If you're seeing this message, it means we're having trouble loading external resources on our website.

If you're behind a web filter, please make sure that the domains *.kastatic.org and *.kasandbox.org are unblocked.

Main content

Comparing colleges based on special focus or affiliation

Video transcript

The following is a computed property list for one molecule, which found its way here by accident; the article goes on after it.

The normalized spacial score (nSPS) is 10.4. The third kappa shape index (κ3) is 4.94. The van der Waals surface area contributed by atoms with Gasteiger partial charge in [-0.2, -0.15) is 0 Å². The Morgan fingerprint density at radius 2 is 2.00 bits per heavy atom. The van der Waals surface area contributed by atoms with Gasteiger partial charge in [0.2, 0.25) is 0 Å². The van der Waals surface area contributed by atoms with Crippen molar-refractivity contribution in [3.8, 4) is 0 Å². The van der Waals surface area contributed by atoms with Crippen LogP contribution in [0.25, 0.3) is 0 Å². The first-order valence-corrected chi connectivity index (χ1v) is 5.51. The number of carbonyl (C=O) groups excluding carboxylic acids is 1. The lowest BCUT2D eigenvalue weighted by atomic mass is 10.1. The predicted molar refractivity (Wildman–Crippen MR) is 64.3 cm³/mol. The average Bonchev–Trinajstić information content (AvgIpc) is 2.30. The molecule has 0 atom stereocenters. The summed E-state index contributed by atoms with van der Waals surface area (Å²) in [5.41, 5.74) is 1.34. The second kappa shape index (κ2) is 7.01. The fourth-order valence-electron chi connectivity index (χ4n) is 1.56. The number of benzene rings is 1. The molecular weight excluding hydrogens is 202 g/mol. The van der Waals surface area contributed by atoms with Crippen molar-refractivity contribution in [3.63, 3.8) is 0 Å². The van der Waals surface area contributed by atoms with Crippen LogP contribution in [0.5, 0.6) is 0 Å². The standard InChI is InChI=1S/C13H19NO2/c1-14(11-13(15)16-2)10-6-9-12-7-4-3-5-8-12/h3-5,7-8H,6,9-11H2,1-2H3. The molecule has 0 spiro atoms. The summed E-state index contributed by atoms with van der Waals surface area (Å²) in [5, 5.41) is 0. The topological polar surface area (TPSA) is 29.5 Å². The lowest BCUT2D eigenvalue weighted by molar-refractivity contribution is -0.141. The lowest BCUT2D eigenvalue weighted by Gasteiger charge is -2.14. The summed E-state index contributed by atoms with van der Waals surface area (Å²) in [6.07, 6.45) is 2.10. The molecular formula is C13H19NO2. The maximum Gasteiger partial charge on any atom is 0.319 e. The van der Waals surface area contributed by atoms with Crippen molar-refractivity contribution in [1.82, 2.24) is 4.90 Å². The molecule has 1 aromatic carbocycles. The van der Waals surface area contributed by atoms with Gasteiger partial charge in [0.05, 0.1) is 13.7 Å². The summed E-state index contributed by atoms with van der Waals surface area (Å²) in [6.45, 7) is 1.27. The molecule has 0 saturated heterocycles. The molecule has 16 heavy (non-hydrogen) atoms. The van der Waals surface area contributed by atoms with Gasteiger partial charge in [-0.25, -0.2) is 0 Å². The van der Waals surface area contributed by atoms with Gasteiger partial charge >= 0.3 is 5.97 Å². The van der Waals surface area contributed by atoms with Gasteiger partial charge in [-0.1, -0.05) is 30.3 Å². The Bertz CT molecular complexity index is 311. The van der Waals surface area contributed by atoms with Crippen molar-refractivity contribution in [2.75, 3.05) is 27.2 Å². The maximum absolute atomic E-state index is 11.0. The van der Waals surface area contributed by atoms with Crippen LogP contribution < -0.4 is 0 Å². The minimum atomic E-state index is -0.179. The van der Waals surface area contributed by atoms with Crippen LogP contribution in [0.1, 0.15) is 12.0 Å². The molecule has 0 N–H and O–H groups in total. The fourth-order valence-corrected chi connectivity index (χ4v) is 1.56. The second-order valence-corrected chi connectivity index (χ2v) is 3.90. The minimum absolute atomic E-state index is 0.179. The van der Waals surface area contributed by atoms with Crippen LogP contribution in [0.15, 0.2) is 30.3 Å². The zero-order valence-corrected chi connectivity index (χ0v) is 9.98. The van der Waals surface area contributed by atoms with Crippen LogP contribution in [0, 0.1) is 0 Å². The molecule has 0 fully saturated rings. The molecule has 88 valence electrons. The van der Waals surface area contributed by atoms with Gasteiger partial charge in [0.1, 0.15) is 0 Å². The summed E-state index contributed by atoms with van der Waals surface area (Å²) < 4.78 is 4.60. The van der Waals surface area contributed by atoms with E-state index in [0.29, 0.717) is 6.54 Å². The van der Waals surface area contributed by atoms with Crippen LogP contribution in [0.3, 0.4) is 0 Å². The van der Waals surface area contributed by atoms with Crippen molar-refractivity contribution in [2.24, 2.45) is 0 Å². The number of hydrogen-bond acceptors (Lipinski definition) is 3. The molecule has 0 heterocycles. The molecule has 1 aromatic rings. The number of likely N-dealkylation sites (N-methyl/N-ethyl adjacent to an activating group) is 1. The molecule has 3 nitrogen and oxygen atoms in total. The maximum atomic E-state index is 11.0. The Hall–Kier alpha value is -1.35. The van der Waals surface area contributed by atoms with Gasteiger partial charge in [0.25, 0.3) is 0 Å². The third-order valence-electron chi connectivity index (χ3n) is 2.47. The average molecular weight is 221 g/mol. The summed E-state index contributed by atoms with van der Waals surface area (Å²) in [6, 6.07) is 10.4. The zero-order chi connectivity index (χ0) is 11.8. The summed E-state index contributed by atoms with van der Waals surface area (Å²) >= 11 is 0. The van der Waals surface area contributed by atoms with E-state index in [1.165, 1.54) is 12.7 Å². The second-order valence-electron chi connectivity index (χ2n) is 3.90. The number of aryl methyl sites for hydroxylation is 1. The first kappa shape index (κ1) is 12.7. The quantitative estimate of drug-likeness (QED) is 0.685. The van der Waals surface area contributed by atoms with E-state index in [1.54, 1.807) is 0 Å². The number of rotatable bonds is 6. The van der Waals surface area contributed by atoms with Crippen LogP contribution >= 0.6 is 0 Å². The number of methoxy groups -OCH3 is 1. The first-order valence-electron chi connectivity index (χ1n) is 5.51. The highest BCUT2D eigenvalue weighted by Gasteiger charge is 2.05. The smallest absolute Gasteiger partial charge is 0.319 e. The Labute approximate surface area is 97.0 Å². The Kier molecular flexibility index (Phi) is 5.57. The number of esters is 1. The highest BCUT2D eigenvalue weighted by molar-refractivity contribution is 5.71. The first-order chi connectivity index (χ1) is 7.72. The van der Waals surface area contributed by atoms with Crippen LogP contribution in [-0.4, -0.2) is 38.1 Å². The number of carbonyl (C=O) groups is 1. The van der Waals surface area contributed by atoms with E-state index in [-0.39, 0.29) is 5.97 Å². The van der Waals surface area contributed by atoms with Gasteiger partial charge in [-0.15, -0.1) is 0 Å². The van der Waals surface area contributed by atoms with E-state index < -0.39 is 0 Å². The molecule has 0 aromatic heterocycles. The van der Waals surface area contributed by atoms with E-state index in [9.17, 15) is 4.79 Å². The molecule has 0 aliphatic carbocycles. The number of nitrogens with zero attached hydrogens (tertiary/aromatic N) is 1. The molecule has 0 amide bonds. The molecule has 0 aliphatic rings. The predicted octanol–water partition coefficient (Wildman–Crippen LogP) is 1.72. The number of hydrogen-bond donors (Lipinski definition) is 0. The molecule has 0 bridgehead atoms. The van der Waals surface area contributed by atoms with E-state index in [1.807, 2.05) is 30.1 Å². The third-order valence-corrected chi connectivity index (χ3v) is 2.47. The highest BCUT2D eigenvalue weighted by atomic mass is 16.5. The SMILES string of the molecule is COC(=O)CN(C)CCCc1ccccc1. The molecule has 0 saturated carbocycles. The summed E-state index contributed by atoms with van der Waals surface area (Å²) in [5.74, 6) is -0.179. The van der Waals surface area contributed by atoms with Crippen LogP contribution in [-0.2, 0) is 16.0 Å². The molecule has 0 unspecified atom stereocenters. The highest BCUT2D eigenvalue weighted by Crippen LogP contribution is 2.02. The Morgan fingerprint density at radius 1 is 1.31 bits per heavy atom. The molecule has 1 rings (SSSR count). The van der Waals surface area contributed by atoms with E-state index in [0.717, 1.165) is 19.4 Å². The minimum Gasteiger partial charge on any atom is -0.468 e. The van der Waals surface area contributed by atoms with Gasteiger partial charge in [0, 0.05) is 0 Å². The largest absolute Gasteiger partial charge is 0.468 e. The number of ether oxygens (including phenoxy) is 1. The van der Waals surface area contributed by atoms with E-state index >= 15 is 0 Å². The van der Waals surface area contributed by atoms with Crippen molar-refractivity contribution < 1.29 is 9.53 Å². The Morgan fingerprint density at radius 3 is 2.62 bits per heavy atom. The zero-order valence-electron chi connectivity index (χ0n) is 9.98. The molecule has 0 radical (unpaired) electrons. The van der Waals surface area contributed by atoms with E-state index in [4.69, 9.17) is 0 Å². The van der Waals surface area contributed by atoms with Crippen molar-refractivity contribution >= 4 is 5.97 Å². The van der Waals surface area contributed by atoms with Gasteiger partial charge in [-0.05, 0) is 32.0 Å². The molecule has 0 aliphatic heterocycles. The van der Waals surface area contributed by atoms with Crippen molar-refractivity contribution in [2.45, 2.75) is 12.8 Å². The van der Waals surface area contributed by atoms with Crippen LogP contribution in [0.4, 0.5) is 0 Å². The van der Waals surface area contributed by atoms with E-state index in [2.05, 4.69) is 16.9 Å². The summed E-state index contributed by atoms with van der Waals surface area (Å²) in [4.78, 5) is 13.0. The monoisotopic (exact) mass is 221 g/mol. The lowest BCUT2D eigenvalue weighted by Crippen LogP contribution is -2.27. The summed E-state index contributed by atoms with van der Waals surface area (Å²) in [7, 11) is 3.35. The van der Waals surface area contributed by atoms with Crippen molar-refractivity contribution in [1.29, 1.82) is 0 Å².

- [Voiceover] We're here with Sean Logan, director of college counseling at Phillips Academy. Sean, in addition to deciding between a public and a private school or a university versus a liberal arts college, students often times consider schools with special focuses or affiliations. Can you talk us through a little bit about what's out there, what are some of the options? - [Voiceover] Sure, so as students start to get into the research process and really do some reflection and really thinking about what they want in a four year experience, they may start to come across schools that have real particular interest for them. Again, there are many different schools that may fill that interest for them. Let me give you a few examples. So there are arts schools out there. I think some of the ones that students might know are schools like Juilliard, RISD, which is the Rhode Island School of Design, Savannah College of Art and Design is another one. These specialty arts schools allow a student to get a four year degree, so that Bachelor of Arts, but really being specific in an area that they're interested in. Military academies are another one that popped to mind. Again, West Point, the Naval Academy, the Air Force Academy, Coast Guard Academy, these four offer students a very specific opportunity and may be very appealing to them in what those schools offer, especially 'cause all four of them would be free, but certainly have to give back years of service time after that. There are single sex colleges. I think the ones that come to mind are schools like Wellesley, Smith, Mount Holyoke, Scripps, and Bryn Mawr College are some of the all-female schools. Again, as a woman in this process, they may be really appealing for the education that they give. There are historically black colleges that students may find very interesting and appealing to them. So again, Spelman, Morehouse, Howard are examples of that. Probably another group that would have interest for students might be religiously affiliated colleges. I think some of the nationally known ones that students would know are like places like Notre Dame, and probably Georgetown, and Boston College that are Catholic schools. There are other schools that are out there, Yeshiva University, BYU, and so forth that have other affiliations that students could be very interested in. So this is one of those areas that may very much appeal to students as they do research. - [Voiceover] Great, and in all of these schools, Sean, do students still get the standard BS or BA degree? - [Voiceover] They do. So again, these are four year colleges, they get the four year degree, but the schools themselves have a very particular mission and opportunities that they offer that may really appeal to students.